I’ve been getting a lot of whining from certain people about how my musical tastes aren’t “melodic,” how I”m “obsessed” with “rhythm,” how “I” should “get out” more. I don’t appreciate your tone, and I find your statements outlandish, calumnious, and ill-informed. To prove it, I give you this Mozart thing. Here, you unwashed rabble. Have some damn melody (which, by the way, is supposed to start at 22:36, in case the YouTube video fails). But before you go, I will subject you to my favorite knock-knock joke.
I have this sense that we all could use a collective reminder that life goes on. This short little number by Aaron Copland should help. Nothing is more of a soothing balm as a Copland harmony. This piece is from his opera, “The Tender Land,” and features the hymn, “Zion’s Walls,” which Copland arranged.
Oh boy oh boy oh boy. I am such a RVW fangirl. The chord progressions he wrote open up a new dimension for me. It’s like the voice of the divine. It sounds very, very old but still vibrant. The “Fantasia” is the quintessential example of this. I will never forget the first time I heard it. I was driving in the car with one of my parents, probably my Dad, and it came on the radio. I was so entranced it was like I could see the music. It was so beautiful, it hurt. This is another one of those pieces that, for me, identifies and magnifies whatever mood I’m in. It is a magical piece.
Most classical music enthusiasts, or so I imagine, carry around in their heads at least a few names on a list of favorite composers who we believe are not as widely appreciated as they deserve to be. (If you are fortunate, this is balanced by a list of composers who aren’t as great as everyone else seems to think, since shunning the overrated ones helps offset the expense of buying CDs of the works by the people in the underappreciated group.) My roster for the first category is alas much longer than for the second, and right at the top sits Ralph (remember it rhymes with “safe”) Vaughan Williams (1872-1958), Britain’s greatest symphonist.
Vaughan Williams wrote a plethora of wonderful music over the course of more than sixty years, but among it all his most enduringly beloved work is this one. There are very few compositions anywhere in the vast Western concert repertoire that surpass the sublime Tallis Fantasia for sheer beauty. It is neither ornamental nor ramblingly mystical, but both transcendental and sensible in a way that C. S. Lewis might be able to describe. Even after having sifted through dozens of renditions of this piece over the past few days while selecting a video for this post, when played well it still gives me chills.
This performance, conducted by Sir Andrew Davis, was recorded in Gloucester Cathedral, the location for which the young RVW composed the Fantasia and where he conducted the premiere of the original version in 1910 (though they presumably didn’t play it in the dark on that occasion). While the direction of this video brings to mind Fred Astaire’s declaration early in his film career that “either the camera will dance or I will,” it aptly demonstrates the peculiar ensemble called for by the composition: a string orchestra, a quartet, and an additional group of players ideally to be seated well away from the others (often positioned in an upper gallery in performances in churches or halls so equipped). If the incessant crane and dolly shots in this video drive you crazy, there are literally hundreds of other recordings of the piece on YouTube, thanks in part to its popularity among high school and university orchestra directors.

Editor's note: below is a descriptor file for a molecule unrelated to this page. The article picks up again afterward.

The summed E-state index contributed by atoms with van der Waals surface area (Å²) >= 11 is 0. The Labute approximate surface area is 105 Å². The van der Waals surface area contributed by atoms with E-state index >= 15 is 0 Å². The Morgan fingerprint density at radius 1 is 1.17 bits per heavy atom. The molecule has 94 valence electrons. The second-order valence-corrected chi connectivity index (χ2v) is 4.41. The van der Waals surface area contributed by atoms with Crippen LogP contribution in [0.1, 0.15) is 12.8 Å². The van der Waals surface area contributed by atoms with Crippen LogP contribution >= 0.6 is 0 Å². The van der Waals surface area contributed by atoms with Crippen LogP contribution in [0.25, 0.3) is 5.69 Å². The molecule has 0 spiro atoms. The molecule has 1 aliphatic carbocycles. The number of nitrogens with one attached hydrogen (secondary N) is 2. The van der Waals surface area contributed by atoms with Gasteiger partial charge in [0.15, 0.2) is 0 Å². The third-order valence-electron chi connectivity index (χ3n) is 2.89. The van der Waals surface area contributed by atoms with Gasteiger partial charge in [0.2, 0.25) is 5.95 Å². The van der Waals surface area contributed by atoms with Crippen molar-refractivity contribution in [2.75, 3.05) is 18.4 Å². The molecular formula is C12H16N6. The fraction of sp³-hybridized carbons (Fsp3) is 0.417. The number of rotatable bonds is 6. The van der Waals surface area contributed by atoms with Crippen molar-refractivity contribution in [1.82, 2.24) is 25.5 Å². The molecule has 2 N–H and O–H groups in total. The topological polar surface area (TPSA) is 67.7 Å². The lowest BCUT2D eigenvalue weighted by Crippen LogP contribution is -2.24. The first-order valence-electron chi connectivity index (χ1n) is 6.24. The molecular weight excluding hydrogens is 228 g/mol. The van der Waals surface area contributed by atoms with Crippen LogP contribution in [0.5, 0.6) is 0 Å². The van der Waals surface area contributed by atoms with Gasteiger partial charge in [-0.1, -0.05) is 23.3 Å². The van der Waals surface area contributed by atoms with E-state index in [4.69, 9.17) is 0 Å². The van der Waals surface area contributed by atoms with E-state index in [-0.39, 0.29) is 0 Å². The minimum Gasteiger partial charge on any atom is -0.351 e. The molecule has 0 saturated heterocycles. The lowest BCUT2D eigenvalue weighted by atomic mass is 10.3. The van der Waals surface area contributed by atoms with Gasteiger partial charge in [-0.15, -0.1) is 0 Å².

The theme of the Fantasia comes from this tune by the incomparable Thomas Tallis, which appeared in Archbishop Parker’s Psalter of 1567
Oh you think this is, “In dir est Freude?” Oh aren’t you clever. And yet – it isn’t! Ha! Fooled you! Gosh, isn’t this blog fun. This is a secular madrigal written in 16th century Italy by Giovanni Gastoldi to the tune of IDEF. Lyrics and translation below. Google Translate turned this into gibberish, but, as you can probably guess, since it’s a peppy secular song in Italian, it seems to be about love and happiness. So that’s nice.
This piece was written two years before Columbus “sailed the ocean blue” to “discover” “new worlds.” (“In fourteen hundred and ninety-two, Columbus ran into land that already existed filled with people who had been living there for eons” doesn’t make as easy or memorable a rhyme.) Regardless, it’s neat to hear music that was playing around that time.
Ok, perhaps I’m going out on a limb posting this as a Thursday song, but I have always believed film scores can fall into the classical bin. So there we go. Tune Sharks, meet Bernard Herrmann. Herr Herrmann composed this in 1958, towards the middle of his career. If this suite sounds at all sounds familiar or reminds you of something else, it might be because this was written three years before Leonard Bernstein wrote the music for “West Side Story.” Herrmann was a prolific film composer, first writing the score for “Citizen Kane,” most of Hitchcock’s films, including “Vertigo,” “North by Northwest,” and “Psycho,” and Scorsese’s “Taxi Driver.”
Now that I’ve left you with a few interesting factoids, I’m getting on a plane. Toodle-oo!